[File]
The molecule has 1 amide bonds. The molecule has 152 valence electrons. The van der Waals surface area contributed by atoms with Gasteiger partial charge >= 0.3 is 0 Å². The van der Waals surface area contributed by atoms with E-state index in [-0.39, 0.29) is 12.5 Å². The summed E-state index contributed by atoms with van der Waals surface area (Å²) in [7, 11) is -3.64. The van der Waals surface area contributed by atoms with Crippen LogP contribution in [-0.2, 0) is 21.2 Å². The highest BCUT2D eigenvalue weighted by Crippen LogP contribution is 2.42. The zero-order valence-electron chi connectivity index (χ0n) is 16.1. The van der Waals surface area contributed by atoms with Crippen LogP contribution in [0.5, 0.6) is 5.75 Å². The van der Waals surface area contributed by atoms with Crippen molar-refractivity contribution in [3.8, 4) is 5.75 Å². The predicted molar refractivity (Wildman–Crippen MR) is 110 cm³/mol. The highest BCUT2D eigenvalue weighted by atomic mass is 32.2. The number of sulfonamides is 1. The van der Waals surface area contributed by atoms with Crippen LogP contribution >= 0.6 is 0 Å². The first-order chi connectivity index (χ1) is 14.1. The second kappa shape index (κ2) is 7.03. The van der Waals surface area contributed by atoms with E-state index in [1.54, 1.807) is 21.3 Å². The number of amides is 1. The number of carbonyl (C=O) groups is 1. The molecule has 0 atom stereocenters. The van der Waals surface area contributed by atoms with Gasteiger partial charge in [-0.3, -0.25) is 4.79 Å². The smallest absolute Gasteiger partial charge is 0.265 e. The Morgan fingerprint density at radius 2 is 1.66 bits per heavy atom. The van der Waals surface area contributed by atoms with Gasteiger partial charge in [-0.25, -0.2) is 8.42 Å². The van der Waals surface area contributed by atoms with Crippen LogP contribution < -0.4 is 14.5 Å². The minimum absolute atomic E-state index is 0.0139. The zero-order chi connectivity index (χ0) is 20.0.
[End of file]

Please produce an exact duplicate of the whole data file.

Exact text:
The molecule has 1 amide bonds. The molecule has 152 valence electrons. The van der Waals surface area contributed by atoms with Gasteiger partial charge >= 0.3 is 0 Å². The van der Waals surface area contributed by atoms with E-state index in [-0.39, 0.29) is 12.5 Å². The summed E-state index contributed by atoms with van der Waals surface area (Å²) in [7, 11) is -3.64. The van der Waals surface area contributed by atoms with Crippen LogP contribution in [-0.2, 0) is 21.2 Å². The highest BCUT2D eigenvalue weighted by Crippen LogP contribution is 2.42. The zero-order valence-electron chi connectivity index (χ0n) is 16.1. The van der Waals surface area contributed by atoms with Crippen LogP contribution in [0.5, 0.6) is 5.75 Å². The van der Waals surface area contributed by atoms with Crippen molar-refractivity contribution in [3.8, 4) is 5.75 Å². The predicted molar refractivity (Wildman–Crippen MR) is 110 cm³/mol. The highest BCUT2D eigenvalue weighted by atomic mass is 32.2. The number of sulfonamides is 1. The van der Waals surface area contributed by atoms with Crippen LogP contribution >= 0.6 is 0 Å². The first-order chi connectivity index (χ1) is 14.1. The second kappa shape index (κ2) is 7.03. The van der Waals surface area contributed by atoms with E-state index in [1.54, 1.807) is 21.3 Å². The number of amides is 1. The number of carbonyl (C=O) groups is 1. The molecule has 0 atom stereocenters. The van der Waals surface area contributed by atoms with Gasteiger partial charge in [-0.3, -0.25) is 4.79 Å². The smallest absolute Gasteiger partial charge is 0.265 e. The Morgan fingerprint density at radius 2 is 1.66 bits per heavy atom. The van der Waals surface area contributed by atoms with Gasteiger partial charge in [-0.25, -0.2) is 8.42 Å². The van der Waals surface area contributed by atoms with Crippen LogP contribution < -0.4 is 14.5 Å². The minimum absolute atomic E-state index is 0.0139. The zero-order chi connectivity index (χ0) is 20.0.